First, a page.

These projections are sensitive to factors such as economic growth, population growth, changing medical technology, healthcare consumption patterns, as well as changes to healthcare services delivery models, among others.

We expect the rising proportion of elderly in our population to be one key factor driving this growth, given the greater need for healthcare services among the elderly and the generally longer period of care needed. Currently, the Government’s tax revenues are between 13 to 14 per cent of GDP. We expect it to remain at around this level if we hold tax rates constant.


Acting Minister for Community Development, Youth and Sports Chan Chun Sing:

In March this year, my Ministry announced a series of initiatives to build up community- and home-based eldercare services to better support ageing-in-place. We are on track to roll out the measures progressively over the next few months.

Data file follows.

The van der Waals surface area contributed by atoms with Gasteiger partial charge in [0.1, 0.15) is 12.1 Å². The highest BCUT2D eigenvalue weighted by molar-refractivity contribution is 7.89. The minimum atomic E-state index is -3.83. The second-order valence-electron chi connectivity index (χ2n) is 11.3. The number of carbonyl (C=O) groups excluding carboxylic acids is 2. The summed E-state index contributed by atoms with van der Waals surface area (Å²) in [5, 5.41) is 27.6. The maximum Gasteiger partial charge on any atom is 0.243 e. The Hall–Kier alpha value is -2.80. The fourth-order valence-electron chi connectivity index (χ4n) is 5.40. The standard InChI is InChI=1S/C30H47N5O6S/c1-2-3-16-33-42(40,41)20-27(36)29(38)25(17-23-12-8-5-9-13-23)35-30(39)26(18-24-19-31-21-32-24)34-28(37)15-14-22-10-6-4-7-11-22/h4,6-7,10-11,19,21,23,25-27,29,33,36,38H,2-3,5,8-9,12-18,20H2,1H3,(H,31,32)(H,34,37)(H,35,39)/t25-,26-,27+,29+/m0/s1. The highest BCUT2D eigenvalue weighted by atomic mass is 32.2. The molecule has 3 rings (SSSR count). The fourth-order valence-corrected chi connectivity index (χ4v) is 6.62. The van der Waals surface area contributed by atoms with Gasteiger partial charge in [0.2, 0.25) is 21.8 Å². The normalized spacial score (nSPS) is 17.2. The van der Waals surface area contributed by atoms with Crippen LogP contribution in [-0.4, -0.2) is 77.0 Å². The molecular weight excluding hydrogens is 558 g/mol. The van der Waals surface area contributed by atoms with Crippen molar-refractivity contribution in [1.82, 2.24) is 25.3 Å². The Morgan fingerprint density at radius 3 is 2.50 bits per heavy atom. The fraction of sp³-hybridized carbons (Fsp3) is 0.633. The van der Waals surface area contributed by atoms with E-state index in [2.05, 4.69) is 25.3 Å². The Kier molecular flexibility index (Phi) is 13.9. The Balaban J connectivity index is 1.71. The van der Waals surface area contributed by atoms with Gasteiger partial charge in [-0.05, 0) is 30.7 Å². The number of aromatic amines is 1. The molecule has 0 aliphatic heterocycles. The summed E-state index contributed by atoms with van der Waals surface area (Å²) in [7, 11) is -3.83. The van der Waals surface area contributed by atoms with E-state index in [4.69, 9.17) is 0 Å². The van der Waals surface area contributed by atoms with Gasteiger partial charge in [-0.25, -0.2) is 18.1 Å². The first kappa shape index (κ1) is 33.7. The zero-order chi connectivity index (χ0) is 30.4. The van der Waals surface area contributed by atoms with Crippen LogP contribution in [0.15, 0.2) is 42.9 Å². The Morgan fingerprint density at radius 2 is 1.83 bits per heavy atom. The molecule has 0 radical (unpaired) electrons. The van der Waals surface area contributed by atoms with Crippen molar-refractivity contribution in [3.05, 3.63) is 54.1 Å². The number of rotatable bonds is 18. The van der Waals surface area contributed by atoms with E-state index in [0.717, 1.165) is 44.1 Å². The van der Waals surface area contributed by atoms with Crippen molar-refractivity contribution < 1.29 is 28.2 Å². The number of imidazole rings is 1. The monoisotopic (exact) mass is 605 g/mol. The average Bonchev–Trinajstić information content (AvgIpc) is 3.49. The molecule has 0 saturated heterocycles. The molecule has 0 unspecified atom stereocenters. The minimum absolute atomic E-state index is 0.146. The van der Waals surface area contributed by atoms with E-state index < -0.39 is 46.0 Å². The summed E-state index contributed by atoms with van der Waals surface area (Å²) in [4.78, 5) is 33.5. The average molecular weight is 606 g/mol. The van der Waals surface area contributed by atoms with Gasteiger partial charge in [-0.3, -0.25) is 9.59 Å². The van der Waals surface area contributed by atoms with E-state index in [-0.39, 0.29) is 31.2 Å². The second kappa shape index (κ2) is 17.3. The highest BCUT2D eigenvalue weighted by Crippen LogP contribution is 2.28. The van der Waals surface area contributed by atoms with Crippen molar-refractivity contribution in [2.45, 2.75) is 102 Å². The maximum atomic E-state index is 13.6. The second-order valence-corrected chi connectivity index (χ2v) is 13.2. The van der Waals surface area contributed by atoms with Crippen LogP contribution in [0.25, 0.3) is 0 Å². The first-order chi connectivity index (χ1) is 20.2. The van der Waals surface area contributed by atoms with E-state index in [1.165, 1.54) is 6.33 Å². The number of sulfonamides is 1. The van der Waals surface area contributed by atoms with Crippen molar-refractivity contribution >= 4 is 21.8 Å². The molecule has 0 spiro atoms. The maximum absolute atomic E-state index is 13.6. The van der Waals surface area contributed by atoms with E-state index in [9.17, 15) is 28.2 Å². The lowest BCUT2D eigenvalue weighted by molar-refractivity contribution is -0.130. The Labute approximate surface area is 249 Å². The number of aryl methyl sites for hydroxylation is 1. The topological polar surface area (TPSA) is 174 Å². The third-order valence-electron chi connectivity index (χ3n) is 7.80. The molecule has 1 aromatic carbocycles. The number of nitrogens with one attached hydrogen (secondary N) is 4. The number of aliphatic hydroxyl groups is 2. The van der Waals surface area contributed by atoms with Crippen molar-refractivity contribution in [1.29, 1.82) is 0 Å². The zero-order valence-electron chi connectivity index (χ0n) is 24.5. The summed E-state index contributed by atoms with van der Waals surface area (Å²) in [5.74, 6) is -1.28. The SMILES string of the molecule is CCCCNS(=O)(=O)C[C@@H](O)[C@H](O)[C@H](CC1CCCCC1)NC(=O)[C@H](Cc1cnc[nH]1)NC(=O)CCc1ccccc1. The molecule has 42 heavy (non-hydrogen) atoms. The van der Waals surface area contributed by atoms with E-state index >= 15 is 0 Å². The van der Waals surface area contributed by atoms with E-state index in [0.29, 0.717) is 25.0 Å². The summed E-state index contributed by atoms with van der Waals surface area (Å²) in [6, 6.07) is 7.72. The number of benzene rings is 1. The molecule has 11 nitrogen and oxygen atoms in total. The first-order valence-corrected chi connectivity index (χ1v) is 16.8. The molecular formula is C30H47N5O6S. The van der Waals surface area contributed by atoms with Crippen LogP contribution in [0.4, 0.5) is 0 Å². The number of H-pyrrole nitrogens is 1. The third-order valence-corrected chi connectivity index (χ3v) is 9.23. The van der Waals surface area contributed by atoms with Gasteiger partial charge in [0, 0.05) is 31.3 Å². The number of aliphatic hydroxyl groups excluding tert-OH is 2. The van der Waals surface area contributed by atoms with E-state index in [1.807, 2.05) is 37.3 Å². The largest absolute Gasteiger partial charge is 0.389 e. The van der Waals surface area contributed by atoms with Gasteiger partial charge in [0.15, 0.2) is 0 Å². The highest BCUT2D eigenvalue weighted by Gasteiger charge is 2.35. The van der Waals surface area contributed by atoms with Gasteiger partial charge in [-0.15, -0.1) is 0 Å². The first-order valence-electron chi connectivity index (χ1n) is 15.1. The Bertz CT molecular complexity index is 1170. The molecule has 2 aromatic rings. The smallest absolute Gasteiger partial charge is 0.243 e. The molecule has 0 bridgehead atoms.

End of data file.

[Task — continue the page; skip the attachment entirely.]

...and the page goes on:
Last month, MCYS unveiled the “3-in-1” concept for Integrated Day Facilities or IDF for short. First, the IDFs will offer integrated care services for the frail elderly, combining social day care, centre-based nursing, community rehabilitation and dementia care.

Second, IDFs will provide information, coordination and referral services to better support families and caregivers. Third, the larger IDFs will provide gym and social space for community use.

By second quarter of next year, we should complete the building of two new IDFs – one in Tampines and the other in Toa Payoh, and the upgrading of six existing day care centres to IDFs. Another new IDF at Serangoon will be completed in the second half of 2013. By 2016, there will be about 40 IDFs serving up to 6,000 elderly. Details on the location of the remaining IDFs will be announced in the next two to three months.